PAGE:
Solving Silicon Valley’s Diversity Problem, One Fellow at a Time

Tech boot camp General Assembly offers scholarships for minorities and veterans. Three recent grads share what they learned.

Photo courtesy of General Assembly

All eyes were on Silicon Valley this past summer, not only for the latest and greatest tech innovations, but also for the latest (but not so great) indications that the industry’s diversity is sorely lacking. From Apple to Google to Facebook to Twitter, several companies publicly confessed that their employee bases are predominantly men, as well as largely white or Asian.

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High Tech Food: Silicon Valley Wants to 3D Print Your Next Meal

3D food printing and other “processed” food innovations.


Until very recently, the relationship between technology and food production, especially when it comes to processed food, has been much maligned. But the emergence of a small group of innovators out of Silicon Valley—backed by major venture capitalists and grants from the likes of NASA—is changing the way we understand processed food by creating sustainable alternatives to some of the hallmarks of our industrial food system.
Several of the food tech startups are tackling the problem of our collective reliance on animal products by creating plant-based “beef,” “poultry,” or “eggs” using advances in food processing. Such companies include Beyond Meat and the (unrelated) Beyond Eggs, each aiming to produce healthy, non-animal-based products that will be seemingly indistinguishable in taste and texture from the real thing. These companies are hoping to follow in the footsteps of the multi-million dollar company UnReal and their Unjunked Candy line (peddled by Tom Brady and Gisele Bündchen).
But the most interesting—and perhaps most innovative—of the food tech start-ups are companies that include two-year old Modern Meadow, a Silicon Valley-backed firm using recent breakthroughs in printing technology to create 3D-printed food. That's right—essentially printing what’s on your plate. This seemingly sci-fi Soylent Green is made using the latest in tissue engineering to create cultured muscle cells that are then manufactured, layer by layer, using “bio ink.”
With the help of venture capitalists like Peter Thiel, one of PayPal’s founders, Modern Meadow is working on a beef prototype, as well as leather, using bioprinting, and they plan to test tuna and pork in the future. Because these products use no animals, the carbon footprint, including land use, chemicals, and transport is drastically reduced (next to cars, factory-farmed meat is the biggest global contributor to greenhouse gases). And besides the environmental and health benefits, 3D-printed food is also being heralded as a solution to food shortages.
Similar reasoning and technology is fueling the Texas-based Systems & Materials Research Corporation, which was just awarded a grant from NASA to pioneer food printing for astronauts on missions to Mars. Their 3D prototype so far only prints chocolate, but the company aims to fight hunger with a liquid-based printer that "bakes" (or solidifies) as it prints, eliminating food waste. Pizza, for example, would one day be made with home printers using oil, cheese, bread, and tomato powder “cartridges” that would have long shelf lives and be readily available at your corner store. That would put a whole new spin on your favorite slice.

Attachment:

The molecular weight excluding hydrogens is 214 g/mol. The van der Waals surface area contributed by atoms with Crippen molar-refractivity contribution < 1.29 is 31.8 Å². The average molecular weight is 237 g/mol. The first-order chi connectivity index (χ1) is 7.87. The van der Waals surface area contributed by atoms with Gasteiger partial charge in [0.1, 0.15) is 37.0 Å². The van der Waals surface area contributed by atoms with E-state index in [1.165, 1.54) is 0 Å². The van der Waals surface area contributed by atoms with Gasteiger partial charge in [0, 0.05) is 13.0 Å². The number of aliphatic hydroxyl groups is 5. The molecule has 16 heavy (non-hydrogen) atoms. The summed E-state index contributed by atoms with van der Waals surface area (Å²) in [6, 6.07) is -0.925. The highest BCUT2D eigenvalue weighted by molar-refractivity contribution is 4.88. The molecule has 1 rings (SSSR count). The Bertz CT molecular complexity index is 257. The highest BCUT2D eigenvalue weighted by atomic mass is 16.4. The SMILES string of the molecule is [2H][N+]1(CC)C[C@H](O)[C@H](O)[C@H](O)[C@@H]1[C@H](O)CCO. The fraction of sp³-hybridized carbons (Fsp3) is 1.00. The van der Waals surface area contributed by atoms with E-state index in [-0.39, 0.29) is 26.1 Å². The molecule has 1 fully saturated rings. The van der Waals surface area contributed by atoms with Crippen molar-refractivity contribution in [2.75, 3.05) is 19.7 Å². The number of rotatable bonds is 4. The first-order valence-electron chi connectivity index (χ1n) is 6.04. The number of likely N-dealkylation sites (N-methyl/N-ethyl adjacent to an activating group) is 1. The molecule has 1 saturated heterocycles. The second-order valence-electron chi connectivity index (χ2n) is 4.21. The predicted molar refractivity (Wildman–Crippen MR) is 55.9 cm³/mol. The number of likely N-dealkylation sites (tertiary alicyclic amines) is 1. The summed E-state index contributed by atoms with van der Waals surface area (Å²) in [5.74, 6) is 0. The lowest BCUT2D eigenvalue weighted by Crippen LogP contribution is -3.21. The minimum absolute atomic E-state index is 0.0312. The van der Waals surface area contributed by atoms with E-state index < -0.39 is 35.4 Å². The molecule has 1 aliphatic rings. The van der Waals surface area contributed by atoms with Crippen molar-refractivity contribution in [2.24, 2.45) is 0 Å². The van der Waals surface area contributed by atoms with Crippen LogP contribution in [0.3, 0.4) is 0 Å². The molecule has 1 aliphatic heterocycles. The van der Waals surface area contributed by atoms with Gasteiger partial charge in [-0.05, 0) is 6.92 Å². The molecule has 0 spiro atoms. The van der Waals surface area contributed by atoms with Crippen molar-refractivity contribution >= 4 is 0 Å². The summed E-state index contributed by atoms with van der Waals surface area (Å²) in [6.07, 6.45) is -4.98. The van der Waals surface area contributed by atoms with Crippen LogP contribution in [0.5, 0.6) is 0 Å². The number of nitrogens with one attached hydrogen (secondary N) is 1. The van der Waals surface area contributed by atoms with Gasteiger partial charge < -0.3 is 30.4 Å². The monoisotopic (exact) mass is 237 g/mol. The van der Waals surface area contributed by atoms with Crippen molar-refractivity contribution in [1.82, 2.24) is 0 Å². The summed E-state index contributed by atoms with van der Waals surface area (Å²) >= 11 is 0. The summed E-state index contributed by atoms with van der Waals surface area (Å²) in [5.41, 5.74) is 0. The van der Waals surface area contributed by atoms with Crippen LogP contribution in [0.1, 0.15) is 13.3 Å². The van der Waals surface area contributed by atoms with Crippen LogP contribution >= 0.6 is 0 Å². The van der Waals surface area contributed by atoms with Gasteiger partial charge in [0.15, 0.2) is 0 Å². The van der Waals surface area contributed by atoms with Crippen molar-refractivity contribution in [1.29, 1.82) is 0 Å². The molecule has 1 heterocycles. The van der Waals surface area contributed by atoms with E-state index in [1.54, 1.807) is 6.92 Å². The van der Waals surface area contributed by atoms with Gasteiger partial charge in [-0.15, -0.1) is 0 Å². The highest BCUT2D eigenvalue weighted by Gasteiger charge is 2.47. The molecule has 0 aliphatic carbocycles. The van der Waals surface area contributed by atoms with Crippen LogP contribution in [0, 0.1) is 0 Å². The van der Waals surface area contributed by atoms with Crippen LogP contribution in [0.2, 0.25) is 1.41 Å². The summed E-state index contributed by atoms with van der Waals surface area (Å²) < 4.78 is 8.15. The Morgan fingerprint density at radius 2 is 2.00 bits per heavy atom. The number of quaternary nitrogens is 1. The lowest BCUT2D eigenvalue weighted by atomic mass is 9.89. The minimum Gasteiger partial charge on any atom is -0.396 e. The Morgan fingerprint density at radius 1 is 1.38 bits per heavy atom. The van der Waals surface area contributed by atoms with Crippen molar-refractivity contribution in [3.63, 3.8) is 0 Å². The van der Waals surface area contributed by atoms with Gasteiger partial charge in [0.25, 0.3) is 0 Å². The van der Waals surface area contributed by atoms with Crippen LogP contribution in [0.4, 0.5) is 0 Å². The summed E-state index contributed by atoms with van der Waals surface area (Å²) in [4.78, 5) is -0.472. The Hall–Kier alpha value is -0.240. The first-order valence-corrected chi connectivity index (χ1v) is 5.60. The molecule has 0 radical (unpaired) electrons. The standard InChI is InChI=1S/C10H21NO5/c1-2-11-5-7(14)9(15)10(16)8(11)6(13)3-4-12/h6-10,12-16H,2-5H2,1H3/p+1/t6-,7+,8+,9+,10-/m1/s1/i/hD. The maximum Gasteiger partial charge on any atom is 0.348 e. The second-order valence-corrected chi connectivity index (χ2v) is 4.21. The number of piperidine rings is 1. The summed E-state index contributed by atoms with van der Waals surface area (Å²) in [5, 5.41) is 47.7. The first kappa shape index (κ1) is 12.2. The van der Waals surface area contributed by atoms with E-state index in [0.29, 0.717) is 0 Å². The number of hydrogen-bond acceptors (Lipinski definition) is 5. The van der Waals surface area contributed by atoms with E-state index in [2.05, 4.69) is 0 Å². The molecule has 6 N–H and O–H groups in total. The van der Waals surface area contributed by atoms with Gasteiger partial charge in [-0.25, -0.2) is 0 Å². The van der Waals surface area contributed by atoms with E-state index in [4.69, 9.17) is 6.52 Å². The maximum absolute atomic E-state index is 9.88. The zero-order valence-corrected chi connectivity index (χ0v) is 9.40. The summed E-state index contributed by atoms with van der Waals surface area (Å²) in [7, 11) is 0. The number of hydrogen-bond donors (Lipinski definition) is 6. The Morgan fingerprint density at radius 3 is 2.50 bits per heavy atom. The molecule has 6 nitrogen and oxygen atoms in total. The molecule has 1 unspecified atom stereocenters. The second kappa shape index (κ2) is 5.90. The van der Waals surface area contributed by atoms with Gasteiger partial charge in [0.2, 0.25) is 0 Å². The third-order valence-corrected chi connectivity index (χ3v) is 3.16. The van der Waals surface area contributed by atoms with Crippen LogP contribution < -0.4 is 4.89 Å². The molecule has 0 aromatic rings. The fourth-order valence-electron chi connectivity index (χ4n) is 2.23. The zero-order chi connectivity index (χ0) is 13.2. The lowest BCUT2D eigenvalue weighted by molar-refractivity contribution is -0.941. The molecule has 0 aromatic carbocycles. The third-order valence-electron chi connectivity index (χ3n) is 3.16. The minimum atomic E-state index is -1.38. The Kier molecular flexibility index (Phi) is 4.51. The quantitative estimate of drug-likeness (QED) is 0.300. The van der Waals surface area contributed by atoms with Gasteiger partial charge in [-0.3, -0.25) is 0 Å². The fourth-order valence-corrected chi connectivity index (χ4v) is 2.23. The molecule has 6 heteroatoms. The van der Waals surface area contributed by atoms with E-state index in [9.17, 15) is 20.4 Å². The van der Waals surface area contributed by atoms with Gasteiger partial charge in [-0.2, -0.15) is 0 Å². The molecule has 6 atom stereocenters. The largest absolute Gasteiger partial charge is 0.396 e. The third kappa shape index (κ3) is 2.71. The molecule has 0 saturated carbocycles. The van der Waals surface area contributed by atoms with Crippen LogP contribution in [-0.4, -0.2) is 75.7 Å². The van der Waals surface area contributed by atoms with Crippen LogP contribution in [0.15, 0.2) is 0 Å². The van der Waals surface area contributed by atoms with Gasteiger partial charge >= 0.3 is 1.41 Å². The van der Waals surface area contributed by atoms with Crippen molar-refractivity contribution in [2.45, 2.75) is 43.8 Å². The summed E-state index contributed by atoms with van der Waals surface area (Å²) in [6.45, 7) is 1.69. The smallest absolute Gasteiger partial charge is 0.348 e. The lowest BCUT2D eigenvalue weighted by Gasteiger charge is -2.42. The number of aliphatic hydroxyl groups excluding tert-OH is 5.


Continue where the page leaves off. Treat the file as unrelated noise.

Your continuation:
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New Startup Supplies the Cash College Grads Need to Follow Their Dreams

Upstart wants to take away the excuses for not doing what you want to do 'someday'.

Too many recent college grads end up taking jobs they need just so they can earn a salary to keep a roof over their heads and pay their student loans. Often those grads wake up a decade later, depressed and wondering what happened to the dreams they had of doing something that taps into their passions and makes a difference. Could going to work doing something you don't really believe in become a thing of the past? Upstart, provides new grads with the financial backing they need from angel investors to really do what they want.

"This is not necessarily tied to students starting companies," founder and former Google executive Dave Girouad told the Boston Globe. Instead, says Girouad, Upstart is "for non-traditional careers, people carving their own paths. That might mean their own company, but it could be an artist or creative type of person."

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Do All American Schools Need to Teach Chinese?

Given the growth of the Chinese economy, Sweden's considering adding Chinese classes to grade schools. Should we be doing the same?

Given the phenomenal growth of the Chinese economy, more American schools are adding Mandarin Chinese to their foreign language offerings. But no Western nation is taking Chinese language education more seriously than Sweden. Time reports that the Swedish education minister Jan Björklund recently announced plans to add Chinese to their nationwide grade school curriculum. According to Björklund, learning Chinese is going to "be much more important, from an economic perspective" than the traditionally offered European languages. Do American schools need to do the same to stay economically competitive?

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